[Jan. 29, 2016] OCEANSIDE, Calif. – Healthcare workers called on the Tri-City Healthcare District to switch to district-based seats for electing board members, a system that would improve Latino representation, and avoid potential lawsuits against the district under the California Voting Rights Act. Latinos make up 35 percent of residents in the healthcare district, but only one Latino has apparently been elected to the Tri-City board of directors since 1992.
“The way the Tri-City board is structured now, some of the communities served by this hospital simply don’t have a voice,” said Raul Merida, a computed tomography (CT) technician at Tri-City Medical Center and a resident of Oceanside. “By creating district-based seats, the board will be better able to make decisions based on the needs, experiences and challenges facing everyone in the community.”
As part of their request, healthcare workers asked the Tri-City board to adopt a resolution at its Feb. 25 meeting supporting district-based elections, and implement such a system in time for the Nov. 8, 2016 election.
All seven Tri-City board seats are currently elected at-large, in which the entire community votes for a slate of candidates. The California Voting Rights Act, however, prohibits local government entities from diluting the voting strength of minorities through at-large elections. A government entity that uses at-large elections can be found in violation of the law if voting in the community is polarized along racial lines, for instance when Latinos vote for Latino candidates at much higher rates than non-Latino voters.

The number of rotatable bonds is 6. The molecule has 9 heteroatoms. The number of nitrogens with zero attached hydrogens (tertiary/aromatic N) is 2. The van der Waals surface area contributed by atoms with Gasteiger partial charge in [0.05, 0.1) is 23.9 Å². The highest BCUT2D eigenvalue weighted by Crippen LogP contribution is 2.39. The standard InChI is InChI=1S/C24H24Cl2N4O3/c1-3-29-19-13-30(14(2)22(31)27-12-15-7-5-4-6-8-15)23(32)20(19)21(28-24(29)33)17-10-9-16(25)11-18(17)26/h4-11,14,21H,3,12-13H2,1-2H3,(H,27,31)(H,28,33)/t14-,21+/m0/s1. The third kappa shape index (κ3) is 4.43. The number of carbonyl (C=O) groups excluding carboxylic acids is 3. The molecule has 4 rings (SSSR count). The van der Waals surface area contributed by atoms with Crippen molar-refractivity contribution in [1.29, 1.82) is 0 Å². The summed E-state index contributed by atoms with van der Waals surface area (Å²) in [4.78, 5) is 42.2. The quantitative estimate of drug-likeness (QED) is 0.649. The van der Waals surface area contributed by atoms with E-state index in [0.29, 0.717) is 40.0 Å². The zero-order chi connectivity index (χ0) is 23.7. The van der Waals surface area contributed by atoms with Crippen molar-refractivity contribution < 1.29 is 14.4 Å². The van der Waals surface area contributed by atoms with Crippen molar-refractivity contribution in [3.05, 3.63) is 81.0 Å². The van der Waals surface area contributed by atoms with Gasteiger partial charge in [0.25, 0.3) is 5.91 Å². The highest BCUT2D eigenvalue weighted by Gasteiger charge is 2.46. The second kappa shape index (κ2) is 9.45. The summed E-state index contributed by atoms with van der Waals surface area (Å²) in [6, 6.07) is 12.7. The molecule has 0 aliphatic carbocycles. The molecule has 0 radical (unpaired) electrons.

The Tri-City Healthcare District encompasses the cities of Oceanside, Carlsbad and Vista – a population of 342,000 according to the 2010 Census. Since 1992, only one candidate with a Spanish last name has been elected to the Tri-City board: Madeline Rodriguez, who was elected in November 2006, and resigned her seat four years later.
More than 800 employees at Tri-City Medical Center are members of SEIU-UHW. Workers filed a ballot initiative for the November 2016 election that would limit the compensation of the public hospital’s executives to $250,000 a year and require the salaries of the 10-highest paid administrators be published annually on the hospital district’s website.